The United Kingdom has always been a beacon of ingenuity and innovation when it comes to research and technology throughout the centuries. Science and technology in the United Kingdom has a long and proud history having produced many important figures and developments in the field. Major theorists from Isaac Newton whose laws of motion and illumination of gravity have been seen as a keystone of modern science and Charles Darwin whose theory of evolution by natural selection was fundamental to the development of modern biology. Other major engineering projects and applications pursued by people from the United Kingdom include the steam locomotive developed by the pair of Richard Trevithick and Andrew Vivian, the Jet engine by Frank Whittle and the of course the internet (or the World Wide Web if you wish), by Tim-Berners Lee. The United Kingdom continues to play a major role in the development of science and technology and major technological sectors include the aerospace, motor and pharmaceutical industries.
Over the last year, the performance of the United Kingdom’s digital tech sector has been world-leading, with British firms attracting more capital than any other European country according to a recent Tech Nation and it could not be any different when it comes to Autonomous Vehicles and the automotive industry. Now a new report from Frost & Sullivan on the current global state of CAV (connected and autonomous vehicles) has revealed that the UK has the greatest mass-market potential for the technology globally. Considering there has already been over half a billion pounds invested by technology companies and the UK government into CAV R&D and testing the report concludes that continued investment could ultimately translate into a £62 billion annual economic opportunity for the country by 2030 and help to prevent 47,000 serious accidents over the next decade
In his 2018 budget, Chancellor Phillip Hammond stated that we could we see autonomous vehicles on British roads by 2021 and the above might have seem like a very bold statement at the time but it most certainly resonates with most technologists and engineers who understand and work in the industry.
Factors affecting Growth
However, considering all the above it is also important to note the many inhibiting factors. Other than the well known fact that roads and infrastructure in London is of course much different to California or american roadways, Brexit is another significant roadblock that is already hampering the UK’s CAV development. A number of car manufacturers have already closed (or are going to be closing) their British based factories and the ongoing uncertainty around the terms of the UK’s withdrawal have left many automotive companies wondering whether Britain is really the place to nvest in its current state. In addition, the British government needs to “step-up” its game and implement/adopt new legislation for autonomous vehicles that will lead the way and ease the path to testing.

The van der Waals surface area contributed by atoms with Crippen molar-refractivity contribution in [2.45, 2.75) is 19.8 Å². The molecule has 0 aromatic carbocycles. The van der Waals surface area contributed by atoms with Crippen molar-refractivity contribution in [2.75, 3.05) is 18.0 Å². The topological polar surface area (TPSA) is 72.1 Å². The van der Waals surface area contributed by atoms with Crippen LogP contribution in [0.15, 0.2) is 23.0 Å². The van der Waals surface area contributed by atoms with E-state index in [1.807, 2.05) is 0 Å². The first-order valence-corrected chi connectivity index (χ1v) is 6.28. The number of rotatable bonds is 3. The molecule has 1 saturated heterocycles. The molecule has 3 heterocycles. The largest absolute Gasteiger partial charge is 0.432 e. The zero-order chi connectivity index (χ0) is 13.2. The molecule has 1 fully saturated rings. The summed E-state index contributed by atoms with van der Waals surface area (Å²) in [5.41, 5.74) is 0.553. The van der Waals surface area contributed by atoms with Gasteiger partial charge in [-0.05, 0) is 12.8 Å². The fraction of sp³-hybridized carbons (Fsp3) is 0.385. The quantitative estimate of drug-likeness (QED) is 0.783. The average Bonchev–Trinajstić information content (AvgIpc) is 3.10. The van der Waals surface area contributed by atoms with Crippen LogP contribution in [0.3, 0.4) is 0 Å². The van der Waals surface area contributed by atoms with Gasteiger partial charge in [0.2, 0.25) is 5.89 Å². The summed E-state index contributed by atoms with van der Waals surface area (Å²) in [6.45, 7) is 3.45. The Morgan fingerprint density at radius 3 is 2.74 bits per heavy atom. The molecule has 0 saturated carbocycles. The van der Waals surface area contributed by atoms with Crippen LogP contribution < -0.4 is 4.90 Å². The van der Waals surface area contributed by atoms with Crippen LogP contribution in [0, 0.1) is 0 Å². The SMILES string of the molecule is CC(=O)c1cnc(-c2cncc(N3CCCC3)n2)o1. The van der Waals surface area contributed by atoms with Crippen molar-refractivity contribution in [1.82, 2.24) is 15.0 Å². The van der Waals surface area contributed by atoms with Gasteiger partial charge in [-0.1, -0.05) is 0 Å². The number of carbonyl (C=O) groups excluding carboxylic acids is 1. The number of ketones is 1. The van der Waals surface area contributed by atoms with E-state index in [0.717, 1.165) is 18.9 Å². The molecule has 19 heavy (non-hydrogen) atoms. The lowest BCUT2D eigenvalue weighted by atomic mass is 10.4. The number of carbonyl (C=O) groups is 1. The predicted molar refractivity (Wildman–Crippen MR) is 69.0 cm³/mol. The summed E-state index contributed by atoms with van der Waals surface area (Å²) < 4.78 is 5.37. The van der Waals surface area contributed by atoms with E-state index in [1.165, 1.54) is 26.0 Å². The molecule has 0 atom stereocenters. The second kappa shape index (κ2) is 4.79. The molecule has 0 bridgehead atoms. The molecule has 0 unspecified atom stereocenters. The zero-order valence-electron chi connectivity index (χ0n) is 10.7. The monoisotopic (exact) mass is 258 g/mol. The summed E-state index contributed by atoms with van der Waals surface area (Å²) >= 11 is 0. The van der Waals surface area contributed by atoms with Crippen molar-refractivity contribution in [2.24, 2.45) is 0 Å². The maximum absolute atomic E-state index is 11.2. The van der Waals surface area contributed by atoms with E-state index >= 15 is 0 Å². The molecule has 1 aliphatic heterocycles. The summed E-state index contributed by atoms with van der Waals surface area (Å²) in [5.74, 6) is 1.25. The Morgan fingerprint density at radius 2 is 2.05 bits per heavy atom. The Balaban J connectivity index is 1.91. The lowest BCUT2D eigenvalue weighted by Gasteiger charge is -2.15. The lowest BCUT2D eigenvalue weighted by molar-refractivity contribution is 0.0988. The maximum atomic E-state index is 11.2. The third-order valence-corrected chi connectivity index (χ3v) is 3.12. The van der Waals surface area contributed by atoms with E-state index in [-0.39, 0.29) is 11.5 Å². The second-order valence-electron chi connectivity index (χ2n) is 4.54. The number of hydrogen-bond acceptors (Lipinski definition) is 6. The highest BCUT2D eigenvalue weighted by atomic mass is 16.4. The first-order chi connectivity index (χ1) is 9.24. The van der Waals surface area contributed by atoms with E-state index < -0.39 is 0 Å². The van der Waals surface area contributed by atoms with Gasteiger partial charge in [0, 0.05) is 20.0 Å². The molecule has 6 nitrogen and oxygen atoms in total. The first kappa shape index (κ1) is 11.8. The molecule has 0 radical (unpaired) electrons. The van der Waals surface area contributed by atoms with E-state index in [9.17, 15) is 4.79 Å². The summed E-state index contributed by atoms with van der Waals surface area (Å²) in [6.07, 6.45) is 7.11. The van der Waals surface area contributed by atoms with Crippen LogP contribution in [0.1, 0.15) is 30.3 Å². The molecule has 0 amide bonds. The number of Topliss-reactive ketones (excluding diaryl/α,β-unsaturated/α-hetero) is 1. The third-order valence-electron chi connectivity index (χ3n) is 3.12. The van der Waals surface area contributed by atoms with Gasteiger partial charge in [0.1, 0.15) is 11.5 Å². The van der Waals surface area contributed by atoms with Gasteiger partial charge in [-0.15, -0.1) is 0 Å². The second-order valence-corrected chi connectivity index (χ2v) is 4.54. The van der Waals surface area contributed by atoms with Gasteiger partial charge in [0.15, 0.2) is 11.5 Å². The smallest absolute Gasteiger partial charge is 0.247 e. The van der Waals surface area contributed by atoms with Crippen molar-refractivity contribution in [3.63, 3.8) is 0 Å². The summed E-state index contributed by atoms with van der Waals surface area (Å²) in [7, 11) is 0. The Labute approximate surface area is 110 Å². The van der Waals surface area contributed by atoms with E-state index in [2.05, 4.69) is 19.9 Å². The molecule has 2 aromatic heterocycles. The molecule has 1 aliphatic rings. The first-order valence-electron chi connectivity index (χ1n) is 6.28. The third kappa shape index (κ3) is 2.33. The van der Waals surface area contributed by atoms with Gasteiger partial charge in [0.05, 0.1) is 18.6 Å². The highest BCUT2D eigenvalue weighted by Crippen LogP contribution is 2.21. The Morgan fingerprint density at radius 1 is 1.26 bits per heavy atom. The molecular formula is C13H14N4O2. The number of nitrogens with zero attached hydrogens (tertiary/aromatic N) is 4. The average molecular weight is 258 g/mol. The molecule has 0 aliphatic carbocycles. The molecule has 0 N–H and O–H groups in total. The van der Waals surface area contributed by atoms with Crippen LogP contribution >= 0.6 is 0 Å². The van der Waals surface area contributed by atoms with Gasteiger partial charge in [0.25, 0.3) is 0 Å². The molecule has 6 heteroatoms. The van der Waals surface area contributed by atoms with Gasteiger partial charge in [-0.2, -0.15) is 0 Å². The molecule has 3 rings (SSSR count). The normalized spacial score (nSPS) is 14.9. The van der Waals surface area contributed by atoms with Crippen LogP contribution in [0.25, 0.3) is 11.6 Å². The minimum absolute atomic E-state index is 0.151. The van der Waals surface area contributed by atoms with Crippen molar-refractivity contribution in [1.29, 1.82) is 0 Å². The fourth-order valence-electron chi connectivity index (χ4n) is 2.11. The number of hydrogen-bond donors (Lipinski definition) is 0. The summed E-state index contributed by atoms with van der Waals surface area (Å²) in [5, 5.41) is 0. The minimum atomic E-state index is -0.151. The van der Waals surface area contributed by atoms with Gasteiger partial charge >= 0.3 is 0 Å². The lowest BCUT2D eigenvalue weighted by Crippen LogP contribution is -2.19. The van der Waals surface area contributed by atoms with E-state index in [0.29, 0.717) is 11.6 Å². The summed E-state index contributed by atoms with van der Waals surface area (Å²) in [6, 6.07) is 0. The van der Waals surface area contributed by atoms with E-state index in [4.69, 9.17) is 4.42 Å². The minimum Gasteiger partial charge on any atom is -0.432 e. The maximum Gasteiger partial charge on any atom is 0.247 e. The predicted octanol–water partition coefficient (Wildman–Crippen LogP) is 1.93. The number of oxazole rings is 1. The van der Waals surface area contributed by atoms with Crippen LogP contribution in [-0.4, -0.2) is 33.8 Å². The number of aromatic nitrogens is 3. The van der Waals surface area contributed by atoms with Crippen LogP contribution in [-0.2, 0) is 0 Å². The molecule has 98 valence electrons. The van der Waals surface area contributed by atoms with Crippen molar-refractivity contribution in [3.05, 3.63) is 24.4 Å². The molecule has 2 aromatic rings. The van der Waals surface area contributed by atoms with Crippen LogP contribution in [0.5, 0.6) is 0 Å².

Jaguar Land Rover has estimated that fully autonomous vehicles will require one billion lines of code in order to be fully operational which is indeed a tremendous task considering the Tech market in the UK is already under-employed (rather than under-funded as most are). This does mean that the opportunity and potential is there however, the many mitigating factors mentioned above could stagnate the progress of CAV in the UK in the near future. It all really comes down to not only investment but mainly a change of mindset and being able to supply the
The future of connected and autonomous vehicles in Britain
Although Europe is lagging behind its international peers in this sector, there are a number of companies across the UK that are pushing ahead with autonomous vehicle projects
When it comes to Autonomous vehicles and as we have already published in a previous blog, the UK plays a leading role in the development, testing and overall exploring of autonomous technologies. Further to autonomous robots and other mini shuttles being tested in Manchester, Oxbotica – a start-up spun-out of Oxford University – also announced recently its plans to deploy self-driving vehicles in London.
The plan is that self-driving vehicles will begin operating on London’s streets from 2021 through Oxbotica and Taxi giant Addison Lee. Some of the services being discussed as part of the innovative project are shared minibus shuttles for the capital’s commuters, although the groups have yet to reach a conclusive agreement as to the mixture of their services and offerings.
Governments and local councils worldwide are in a race to implement and adopt rules that will allow self-driving vehicles to roam freely, with the UK bringing in plans that will see autonomous cars allowed to operate by 2021, the earliest than any other country so far.
Despite the many variables involved with the right initiative taken from the government, continued investment and Brexit stabilisation, the UK can once again become a leader in an indystry it has always excelled in.
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